While the traditional, serial way of making sequels is still alive and well, recent years has seen story telling expand by creating universes using related stories to fill in the missing pieces of a bigger picture.
Giants like Marvel, DC and Disney have all had their own shot at this.
To understand more on this new cinema trend, film academics James Russell and Ian Hunter from the Leicester Media school explained more.
Ian said: “One trend within cinema this year is tying all those sequels together into these big hypodiegetic universes.
“Before there was Superman, Superman 2 and after that Superman 3, now with all the Marvel ones and so one there all tied in to one big universe.”
James said: “I think that’s certainly the way film producers would like to go.
“Kevin Feige (President of Marvel Studios) changed Marvel’s business model from selling the license to adapt their comics and decided to adapt them their selves, which is quite an ambitious thing to do and their shared universe came out of that.
“Now even characters like Doctor Strange and Black Panther – who are both very minor comic books characters – can introduced, developed and then have their own films released that can prove very successful.
“Others would like to do that but it’s very difficult to get those off the ground.
“Transformers are trying this, there is a Bumblebee movie coming out soon, and Fast and Furious are as well.”
Aside from the successes of Marvel and Disney, with their recent spin off launches from the Star Wars universe, other film production companies haven’t had their respective universe reach the same heights.
James said: “Universal wanted to make a universe of gothic monster films called the dark universe starting with a rebooted version of The Mummy, even though that was moderately successful it’s not enough to spark a franchise.
“DC have been successful by any measure except from when you compare them with Marvel where they haven’t been and they’re on a downward trend.”
But if some companies have struggled, why is the appeal to create these universes so hot right now?
Ian said: “It’s a way of managing audiences in relationship to the movie, so why do adapt a novel? People may have heard of the novel, it has proven its place on the marketplace and it’s a ready made story so your cutting down your chances of really fouling out, and it’s the same for sequels and remakes.
“It’s repetition of difference. So you make something that’s similar to what audiences know but slightly different, it helps package things in a way that is easier to sell.
“If you look at the Alien series there is loads of spin offs on all different forms of media, which maximises the profit you can make from a particular property,”
James said: “It makes financial planning easier, it’s a more stable way to bring out films and instead of bringing new ones afresh there is always one in the pipe line.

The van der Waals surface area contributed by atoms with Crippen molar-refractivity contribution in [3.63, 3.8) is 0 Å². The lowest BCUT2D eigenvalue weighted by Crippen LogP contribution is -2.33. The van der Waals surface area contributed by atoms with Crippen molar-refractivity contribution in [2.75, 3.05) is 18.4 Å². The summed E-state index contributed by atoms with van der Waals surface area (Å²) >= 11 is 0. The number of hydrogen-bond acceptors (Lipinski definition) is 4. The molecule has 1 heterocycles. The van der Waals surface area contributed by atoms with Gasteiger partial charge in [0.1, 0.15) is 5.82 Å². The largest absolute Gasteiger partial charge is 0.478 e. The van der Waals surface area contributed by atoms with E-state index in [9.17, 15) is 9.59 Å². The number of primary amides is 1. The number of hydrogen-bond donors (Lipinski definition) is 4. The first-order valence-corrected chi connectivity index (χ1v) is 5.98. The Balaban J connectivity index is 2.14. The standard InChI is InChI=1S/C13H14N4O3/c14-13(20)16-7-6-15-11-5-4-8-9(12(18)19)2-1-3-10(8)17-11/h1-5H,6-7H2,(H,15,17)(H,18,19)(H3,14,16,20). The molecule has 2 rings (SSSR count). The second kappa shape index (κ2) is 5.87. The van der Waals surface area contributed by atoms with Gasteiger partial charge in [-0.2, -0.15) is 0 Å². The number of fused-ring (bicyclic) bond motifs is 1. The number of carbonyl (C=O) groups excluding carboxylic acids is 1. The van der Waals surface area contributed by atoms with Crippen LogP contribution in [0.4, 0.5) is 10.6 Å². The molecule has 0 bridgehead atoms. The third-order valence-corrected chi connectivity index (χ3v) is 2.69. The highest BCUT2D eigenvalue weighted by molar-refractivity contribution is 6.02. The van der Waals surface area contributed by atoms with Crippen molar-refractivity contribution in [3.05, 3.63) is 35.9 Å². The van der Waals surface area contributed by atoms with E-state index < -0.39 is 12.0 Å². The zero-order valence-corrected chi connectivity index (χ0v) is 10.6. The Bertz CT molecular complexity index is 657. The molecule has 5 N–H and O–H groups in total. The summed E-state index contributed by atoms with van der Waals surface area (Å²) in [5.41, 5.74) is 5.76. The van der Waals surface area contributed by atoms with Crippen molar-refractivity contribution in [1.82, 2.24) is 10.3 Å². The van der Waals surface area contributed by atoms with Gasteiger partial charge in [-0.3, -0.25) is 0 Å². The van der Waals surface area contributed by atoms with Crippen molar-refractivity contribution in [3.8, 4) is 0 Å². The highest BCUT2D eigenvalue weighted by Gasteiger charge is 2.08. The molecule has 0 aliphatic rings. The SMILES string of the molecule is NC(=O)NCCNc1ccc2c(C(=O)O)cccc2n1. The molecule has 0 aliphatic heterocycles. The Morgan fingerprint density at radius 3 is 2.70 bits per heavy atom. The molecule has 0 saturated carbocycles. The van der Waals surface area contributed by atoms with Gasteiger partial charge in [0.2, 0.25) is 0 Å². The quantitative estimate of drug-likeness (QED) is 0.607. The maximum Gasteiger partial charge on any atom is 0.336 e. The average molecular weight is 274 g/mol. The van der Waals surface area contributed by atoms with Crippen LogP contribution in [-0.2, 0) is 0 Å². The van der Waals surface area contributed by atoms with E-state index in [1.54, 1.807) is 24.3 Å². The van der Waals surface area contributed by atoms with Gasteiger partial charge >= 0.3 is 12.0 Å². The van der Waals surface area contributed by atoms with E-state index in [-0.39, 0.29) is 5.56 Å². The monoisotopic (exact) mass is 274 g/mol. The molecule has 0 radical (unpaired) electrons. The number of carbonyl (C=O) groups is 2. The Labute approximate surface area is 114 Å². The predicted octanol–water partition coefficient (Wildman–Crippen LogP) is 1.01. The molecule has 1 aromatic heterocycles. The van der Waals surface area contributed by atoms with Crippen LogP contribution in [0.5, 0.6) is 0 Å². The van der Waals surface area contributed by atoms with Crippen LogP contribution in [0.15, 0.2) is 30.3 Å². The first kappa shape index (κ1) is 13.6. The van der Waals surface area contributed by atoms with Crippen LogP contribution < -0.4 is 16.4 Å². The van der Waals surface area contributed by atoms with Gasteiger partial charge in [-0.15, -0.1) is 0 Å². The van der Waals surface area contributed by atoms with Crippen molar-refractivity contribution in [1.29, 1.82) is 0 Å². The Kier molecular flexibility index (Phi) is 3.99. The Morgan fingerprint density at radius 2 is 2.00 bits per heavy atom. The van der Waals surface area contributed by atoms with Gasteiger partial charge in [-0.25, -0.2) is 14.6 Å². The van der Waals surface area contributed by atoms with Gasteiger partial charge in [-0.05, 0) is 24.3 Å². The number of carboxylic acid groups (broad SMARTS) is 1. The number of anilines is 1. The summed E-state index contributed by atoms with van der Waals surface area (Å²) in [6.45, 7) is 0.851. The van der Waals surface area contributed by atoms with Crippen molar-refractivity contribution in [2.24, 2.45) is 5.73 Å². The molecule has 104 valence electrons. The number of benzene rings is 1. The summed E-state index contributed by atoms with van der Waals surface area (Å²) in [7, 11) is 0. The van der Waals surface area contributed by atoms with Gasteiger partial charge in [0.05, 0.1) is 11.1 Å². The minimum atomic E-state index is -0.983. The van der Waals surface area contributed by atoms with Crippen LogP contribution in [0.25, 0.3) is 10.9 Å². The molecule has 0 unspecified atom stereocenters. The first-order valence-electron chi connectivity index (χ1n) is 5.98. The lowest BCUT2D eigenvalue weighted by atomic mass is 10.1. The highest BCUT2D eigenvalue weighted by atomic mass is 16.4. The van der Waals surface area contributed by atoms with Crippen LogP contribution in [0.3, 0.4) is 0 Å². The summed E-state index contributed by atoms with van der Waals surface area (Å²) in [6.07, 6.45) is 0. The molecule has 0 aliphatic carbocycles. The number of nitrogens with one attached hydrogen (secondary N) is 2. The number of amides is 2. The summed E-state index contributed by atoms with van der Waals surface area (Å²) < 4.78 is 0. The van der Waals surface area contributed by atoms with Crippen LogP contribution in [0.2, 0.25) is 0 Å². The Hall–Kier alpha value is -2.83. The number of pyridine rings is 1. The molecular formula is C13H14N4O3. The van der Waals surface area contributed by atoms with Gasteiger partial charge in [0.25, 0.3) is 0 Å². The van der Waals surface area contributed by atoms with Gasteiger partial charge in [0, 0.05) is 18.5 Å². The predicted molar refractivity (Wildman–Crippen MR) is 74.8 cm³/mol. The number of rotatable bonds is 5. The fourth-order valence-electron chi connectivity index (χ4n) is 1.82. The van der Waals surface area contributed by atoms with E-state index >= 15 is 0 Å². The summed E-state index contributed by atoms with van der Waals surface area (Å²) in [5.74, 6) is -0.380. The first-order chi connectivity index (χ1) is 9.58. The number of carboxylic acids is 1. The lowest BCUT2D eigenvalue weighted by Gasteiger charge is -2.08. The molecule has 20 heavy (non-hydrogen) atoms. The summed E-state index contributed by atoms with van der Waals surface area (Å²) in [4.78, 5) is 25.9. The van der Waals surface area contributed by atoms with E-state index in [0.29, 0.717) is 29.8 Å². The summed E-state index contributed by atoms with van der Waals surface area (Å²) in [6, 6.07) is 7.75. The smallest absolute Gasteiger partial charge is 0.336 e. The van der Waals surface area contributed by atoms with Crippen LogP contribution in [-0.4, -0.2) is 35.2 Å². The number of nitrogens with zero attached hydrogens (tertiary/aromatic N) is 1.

The film industry is an extremely intensive and expensive industry, so the need for big budget films to generate as much profit as possible is obviously crucial to production companies.
Sequels and remakes of older films are usually safer ways to help avoid cinema flops. However, when adapting beloved comics or remaking films that boast huge fan followings, judging the films success artistically can create division within viewers.
James said: “If you look at what DC have done, there are some hard-core fans who love what Zac Synder did and others find the depiction of the characters quite offensive.
“The Solo film that’s out soon has had a very difficult production, we had some work with Pinewood while that was going on. Someone was saying to me that they shot a scene and someone was wearing a cowboy hat, Bob Iger the head of Disney came over and watched the rushes and said I don’t like that hat.
“Think of the number of people that have chosen that hat, yet they had to go back and reshoot it. You can’t please everyone, and it’s the same with audiences.”
Discontent with remakes and sequels of films with big fan following, like the mixed reviews The Last Jedi attracted, may simply be because audiences and fans are looking at the film in different ways.
Ian said: “Fans are different from audiences. Star Wars is a kids film, the new trilogy is not aimed at people like me who saw the original film when it first came out, it’s different audiences.
“So what fans think doesn’t always carry over into what mass audiences think about films as they’re often looking for different things and general audiences might not be so worried about whether the film is accurate or if they got certain things wrong or right, comparing to what he fans think.”
With the film industry seemingly producing sequels at an increasing rate successful films are rarely one offs, but with the new trend of shared universes being adopted by multiple companies, it shall be interesting how new projects perform at the box office over the coming year.